NEW YORK (Reuters) - Protests in New York over the police chokehold case and fueled by a new probe into the shooting death of an unarmed black man, will stretch into days ahead with the aid of social media and established networks, activists said on Friday.
The demonstrations are loosely organized, held together with quick communication, and often planned just hours in advance, the activists said.
“Due to social media, it’s not very difficult,” said Soraya Soi Free, 45, a nurse and activist. “All you have to do is to create an event, and then it catches fire.”
Protesters have flooded New York City since a grand jury on Wednesday decided not to bring criminal charges against a white officer for the death of Eric Garner, an unarmed black man who died in July after police put him in a banned chokehold.
Tempers were already heated across the United States over issues of race relations and police use of force against minorities from a week earlier when a grand jury in Ferguson, Missouri, opted not to charge a white police officer in the fatal shooting in August of Mike Brown, an unarmed black teen.
Free said she has participated in a half dozen protests in the last week over the Brown and Garner cases.
The protests involve no strategic planning, just a presence on Twitter or Facebook proposing a meeting time and place.
The worry is that a lack of leadership could be troublesome for crowd control.
“No one group or organization can really control the crowd especially if there’s no leader,” said Free. “There will just be angry people taking the streets and creating their own civil disobedience in order for their voices to be heard.”
That lack of leadership frustrates Sumumba Sobukwe, a 46-year-old veteran of Occupy Wall Street who is working with others from that movement. Occupy started in 2011 as a protest against economic inequality and inspired spin-offs around the world.
These demonstrations could use “a little more direction, a little more focus,” he said.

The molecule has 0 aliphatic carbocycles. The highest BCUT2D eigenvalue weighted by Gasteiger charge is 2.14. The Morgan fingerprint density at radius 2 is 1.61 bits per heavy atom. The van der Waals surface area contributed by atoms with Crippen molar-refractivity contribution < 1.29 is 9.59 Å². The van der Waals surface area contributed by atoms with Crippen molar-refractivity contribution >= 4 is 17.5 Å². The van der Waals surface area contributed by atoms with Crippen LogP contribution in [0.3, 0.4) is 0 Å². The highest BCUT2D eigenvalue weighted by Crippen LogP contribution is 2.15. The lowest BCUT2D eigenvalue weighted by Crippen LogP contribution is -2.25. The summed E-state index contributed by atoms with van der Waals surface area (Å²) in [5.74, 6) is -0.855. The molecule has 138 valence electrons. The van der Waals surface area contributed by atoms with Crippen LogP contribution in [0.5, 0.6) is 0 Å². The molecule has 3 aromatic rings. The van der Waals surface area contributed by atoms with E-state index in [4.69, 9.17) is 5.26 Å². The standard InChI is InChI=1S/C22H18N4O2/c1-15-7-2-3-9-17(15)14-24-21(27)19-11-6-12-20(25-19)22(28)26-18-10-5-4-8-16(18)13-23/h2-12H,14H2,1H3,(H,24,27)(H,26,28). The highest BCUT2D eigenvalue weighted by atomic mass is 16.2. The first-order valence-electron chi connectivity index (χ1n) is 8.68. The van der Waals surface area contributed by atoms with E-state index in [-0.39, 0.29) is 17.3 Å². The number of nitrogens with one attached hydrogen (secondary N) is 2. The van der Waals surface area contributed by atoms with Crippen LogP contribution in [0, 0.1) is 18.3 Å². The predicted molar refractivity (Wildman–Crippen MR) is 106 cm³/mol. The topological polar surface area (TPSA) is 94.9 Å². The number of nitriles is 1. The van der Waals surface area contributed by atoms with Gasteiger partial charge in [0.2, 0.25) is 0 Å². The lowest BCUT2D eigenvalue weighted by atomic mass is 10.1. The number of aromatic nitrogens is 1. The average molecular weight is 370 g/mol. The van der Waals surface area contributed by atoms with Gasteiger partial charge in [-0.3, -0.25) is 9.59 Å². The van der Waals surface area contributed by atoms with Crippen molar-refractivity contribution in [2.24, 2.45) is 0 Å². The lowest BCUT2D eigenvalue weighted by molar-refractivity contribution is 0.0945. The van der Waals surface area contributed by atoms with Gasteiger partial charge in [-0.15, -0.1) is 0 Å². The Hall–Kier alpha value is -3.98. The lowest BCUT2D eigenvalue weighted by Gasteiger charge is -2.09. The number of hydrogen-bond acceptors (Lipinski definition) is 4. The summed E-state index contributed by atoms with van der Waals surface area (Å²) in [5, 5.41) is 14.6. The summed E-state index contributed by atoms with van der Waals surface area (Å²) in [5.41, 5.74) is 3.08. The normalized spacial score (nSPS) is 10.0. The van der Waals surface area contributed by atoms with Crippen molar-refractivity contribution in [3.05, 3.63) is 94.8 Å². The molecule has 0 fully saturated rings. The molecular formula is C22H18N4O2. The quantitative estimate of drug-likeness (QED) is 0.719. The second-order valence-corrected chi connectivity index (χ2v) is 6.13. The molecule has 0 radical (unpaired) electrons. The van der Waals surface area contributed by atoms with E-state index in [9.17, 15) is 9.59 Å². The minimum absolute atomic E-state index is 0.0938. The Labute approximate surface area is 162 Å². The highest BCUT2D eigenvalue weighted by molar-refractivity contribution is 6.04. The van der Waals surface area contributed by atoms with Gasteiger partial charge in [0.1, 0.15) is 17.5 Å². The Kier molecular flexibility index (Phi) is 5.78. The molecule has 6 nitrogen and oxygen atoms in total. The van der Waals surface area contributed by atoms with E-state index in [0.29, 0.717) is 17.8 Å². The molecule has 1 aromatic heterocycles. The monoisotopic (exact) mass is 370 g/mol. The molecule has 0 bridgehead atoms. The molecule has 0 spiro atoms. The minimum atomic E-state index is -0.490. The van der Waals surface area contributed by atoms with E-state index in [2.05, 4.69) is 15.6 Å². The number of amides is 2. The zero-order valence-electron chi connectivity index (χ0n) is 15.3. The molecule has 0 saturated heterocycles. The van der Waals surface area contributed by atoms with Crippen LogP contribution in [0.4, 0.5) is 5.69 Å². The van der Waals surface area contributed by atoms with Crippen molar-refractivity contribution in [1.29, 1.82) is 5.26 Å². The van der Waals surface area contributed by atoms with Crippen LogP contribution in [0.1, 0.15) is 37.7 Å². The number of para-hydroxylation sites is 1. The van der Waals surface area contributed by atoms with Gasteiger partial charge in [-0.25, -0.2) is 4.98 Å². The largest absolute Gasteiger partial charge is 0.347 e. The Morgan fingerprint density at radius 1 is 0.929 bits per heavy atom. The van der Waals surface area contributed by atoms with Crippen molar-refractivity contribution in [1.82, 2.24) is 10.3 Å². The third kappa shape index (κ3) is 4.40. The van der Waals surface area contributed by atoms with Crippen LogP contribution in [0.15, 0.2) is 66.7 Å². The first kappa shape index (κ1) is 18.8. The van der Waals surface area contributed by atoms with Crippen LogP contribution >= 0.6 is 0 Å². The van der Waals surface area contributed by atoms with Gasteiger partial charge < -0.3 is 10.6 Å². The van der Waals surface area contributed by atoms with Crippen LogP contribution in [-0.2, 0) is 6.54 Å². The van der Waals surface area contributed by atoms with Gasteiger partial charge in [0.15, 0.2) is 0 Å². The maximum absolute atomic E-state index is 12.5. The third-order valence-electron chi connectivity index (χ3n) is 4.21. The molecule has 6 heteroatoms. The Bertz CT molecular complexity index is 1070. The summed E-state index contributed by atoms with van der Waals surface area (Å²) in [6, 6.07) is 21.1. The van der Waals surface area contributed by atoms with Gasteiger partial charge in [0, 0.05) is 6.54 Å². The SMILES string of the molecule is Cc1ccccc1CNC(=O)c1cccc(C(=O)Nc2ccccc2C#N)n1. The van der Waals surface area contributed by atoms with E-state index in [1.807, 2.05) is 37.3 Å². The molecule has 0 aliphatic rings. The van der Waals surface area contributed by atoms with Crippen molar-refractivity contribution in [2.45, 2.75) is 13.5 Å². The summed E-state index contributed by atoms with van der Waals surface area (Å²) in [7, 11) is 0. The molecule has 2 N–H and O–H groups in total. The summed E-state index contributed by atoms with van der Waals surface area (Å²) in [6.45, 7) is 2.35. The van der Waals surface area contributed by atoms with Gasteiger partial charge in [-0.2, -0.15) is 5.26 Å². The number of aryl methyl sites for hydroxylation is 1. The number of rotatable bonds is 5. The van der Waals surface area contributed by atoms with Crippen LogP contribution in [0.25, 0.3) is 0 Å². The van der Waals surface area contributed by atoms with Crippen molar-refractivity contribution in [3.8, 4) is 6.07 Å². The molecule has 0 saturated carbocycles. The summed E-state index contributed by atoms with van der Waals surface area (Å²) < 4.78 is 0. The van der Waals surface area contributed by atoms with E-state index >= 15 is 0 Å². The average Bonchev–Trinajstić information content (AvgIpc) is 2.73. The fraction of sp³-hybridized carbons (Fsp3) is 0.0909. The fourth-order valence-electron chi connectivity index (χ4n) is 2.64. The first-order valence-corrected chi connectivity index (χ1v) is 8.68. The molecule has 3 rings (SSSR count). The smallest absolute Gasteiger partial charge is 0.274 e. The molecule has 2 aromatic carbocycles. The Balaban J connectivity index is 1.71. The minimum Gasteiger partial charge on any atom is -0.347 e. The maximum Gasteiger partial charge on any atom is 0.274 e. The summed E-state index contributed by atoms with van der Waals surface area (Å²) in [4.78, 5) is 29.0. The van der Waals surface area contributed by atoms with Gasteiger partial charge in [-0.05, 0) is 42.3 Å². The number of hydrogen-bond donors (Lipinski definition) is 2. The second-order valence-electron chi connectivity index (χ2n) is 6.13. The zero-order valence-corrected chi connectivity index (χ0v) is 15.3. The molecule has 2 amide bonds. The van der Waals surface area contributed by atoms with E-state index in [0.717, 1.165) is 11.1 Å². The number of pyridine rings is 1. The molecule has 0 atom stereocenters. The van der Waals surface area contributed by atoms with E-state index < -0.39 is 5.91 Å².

Beyond demanding an indictment of the police officer who put Garner in a chokehold, protests should be seeking more community control of the police, he said.
On Facebook, a page used to aggregate protests listed plans well into the days and weeks ahead.
Two rallies and a candlelight vigil were planned for later on Friday, while Saturday featured a rally in Brooklyn against police brutality.
Saturday’s plans included a rally protesting the case of Akai Gurley, an unarmed black man shot and killed by a New York police officer last month in the stairwell of a public housing project.
The Brooklyn District Attorney said on Friday that a grand jury would look into the case.
Police officials have said the officer’s gun may have discharged by accident when he was patrolling a dark stairwell.
More long term, plans call for “a week of outrage” at Union Square Park starting on Monday and a march in Washington on Dec. 13.
In New York on Friday, a group of high school students gathered to talk about police issues and their concerns about the Garner case.
Teacher Julia Soare said she accompanied three students to the meeting from a Bronx high school as a compromise to sate their curiosity and keep them from marching in the streets.
“One of them said that he’s definitely not permitted to partake in street protests,” she said.
Writing by Ellen Wulfhorst; Editing by Scott Malone and Grant McCool